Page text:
Struggling to emerge from bankruptcy and resume development of its K-1 reusable launch vehicle, Kistler Aerospace has appointed two ex-Boeing executives to take over management of the company. Randy Brinkley, former president of Boeing Satellite Systems, has been appointed chief executive, and Will Trafton, formerly general manager of Boeing's expendable launch services business, has become president.
The appointments came after NASA withdrew a contract to pay Kistler $227 million to buy data from flight tests of the K-1. The controversial contract was a key part of Kistler's plans to emerge from Chapter 11 bankruptcy protection, but was awarded without competition. This led to a formal protest by private-venture launch vehicle developer Space Exploration Technologies (Space X), which was upheld in June by the US Government Accountability Office.
Kirkland, Washington-based Kistler filed for Chapter 11 in July 2003, citing $600 million in debts. Since 1995, the company has been run by Dr George Meuller, who now becomes chairman but continues as chief vehicle architect for the K-1. Brinkley and Trafton come from parts of Boeing hit by the commercial satellite downturn - and ethics violations that led to the Delta launch business being suspended from receiving US Department of Defense (DoD) contracts.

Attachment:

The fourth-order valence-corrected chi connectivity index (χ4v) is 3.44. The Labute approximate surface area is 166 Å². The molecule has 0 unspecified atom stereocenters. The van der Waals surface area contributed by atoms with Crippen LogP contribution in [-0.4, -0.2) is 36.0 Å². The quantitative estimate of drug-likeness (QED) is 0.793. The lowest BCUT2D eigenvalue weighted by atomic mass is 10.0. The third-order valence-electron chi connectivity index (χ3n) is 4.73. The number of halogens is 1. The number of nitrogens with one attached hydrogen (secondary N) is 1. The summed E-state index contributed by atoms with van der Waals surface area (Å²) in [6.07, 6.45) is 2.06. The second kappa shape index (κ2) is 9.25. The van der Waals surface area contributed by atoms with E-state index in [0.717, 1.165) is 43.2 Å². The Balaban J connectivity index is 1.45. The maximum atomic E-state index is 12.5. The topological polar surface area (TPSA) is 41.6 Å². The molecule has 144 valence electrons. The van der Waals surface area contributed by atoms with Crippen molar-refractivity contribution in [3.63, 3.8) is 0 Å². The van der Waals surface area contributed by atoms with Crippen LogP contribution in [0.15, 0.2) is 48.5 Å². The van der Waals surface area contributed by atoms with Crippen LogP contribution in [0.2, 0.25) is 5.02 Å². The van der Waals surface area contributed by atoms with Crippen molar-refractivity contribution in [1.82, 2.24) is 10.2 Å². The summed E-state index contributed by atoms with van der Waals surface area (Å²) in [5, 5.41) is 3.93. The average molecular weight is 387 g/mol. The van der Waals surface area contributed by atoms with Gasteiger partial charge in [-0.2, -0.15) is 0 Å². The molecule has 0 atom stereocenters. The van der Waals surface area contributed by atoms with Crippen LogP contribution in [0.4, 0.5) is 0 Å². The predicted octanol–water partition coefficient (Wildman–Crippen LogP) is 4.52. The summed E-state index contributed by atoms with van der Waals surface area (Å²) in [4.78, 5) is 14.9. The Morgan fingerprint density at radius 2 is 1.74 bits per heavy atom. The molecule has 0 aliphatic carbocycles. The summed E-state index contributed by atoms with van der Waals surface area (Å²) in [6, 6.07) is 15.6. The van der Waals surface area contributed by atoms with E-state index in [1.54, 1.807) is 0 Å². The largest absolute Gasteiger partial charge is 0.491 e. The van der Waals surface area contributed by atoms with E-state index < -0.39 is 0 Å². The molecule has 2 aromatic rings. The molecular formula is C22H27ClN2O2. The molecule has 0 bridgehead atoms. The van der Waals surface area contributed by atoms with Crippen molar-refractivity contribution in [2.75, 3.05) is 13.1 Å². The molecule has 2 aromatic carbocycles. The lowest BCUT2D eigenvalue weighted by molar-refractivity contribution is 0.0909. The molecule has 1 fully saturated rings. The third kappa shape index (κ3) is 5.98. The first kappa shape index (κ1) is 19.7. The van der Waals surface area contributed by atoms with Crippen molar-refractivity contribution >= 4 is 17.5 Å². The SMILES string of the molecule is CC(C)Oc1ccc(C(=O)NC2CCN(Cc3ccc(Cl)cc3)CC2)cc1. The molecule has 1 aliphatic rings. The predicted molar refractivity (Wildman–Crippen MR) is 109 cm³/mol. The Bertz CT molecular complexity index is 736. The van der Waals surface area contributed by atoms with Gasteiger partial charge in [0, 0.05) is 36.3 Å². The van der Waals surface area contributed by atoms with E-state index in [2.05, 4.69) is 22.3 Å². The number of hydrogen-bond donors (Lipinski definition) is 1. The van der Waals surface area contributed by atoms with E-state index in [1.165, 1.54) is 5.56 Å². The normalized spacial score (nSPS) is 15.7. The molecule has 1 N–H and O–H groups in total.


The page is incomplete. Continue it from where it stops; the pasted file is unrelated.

Supported by largest creditor Bay Harbour Management, Kistler hopes to emerge from bankruptcy protection by year-end and complete assembly of the K-1 by mid-2006. Designed to be reused 100 times, the two-stage K-1 uses Russian kerosene-fuelled engines and will be launched from Woomera, Australia.
SpaceX, meanwhile, plans to launch its first Falcon 1 expendable booster in the fourth quarter, carrying a US DoD payload. The vehicle is scheduled to be transferred to the pad at Vandenberg AFB, California in September. The company intends to launch after conducting a short-duration hold-down firing.
Two more Falcon 1 flights are planned for 2005, from the US Marshall Islands in the Pacific: in the second quarter under a tentative DoD deal; and in the fourth quarter under a confirmed contract with an international government. Also in 2005, SpaceX plans the first launch of its larger Falcon V booster, from Vandenberg, carrying a prototype inflatable space structure for Bigelow Aerospace.
GRAHAM WARWICK / WASHINGTON DC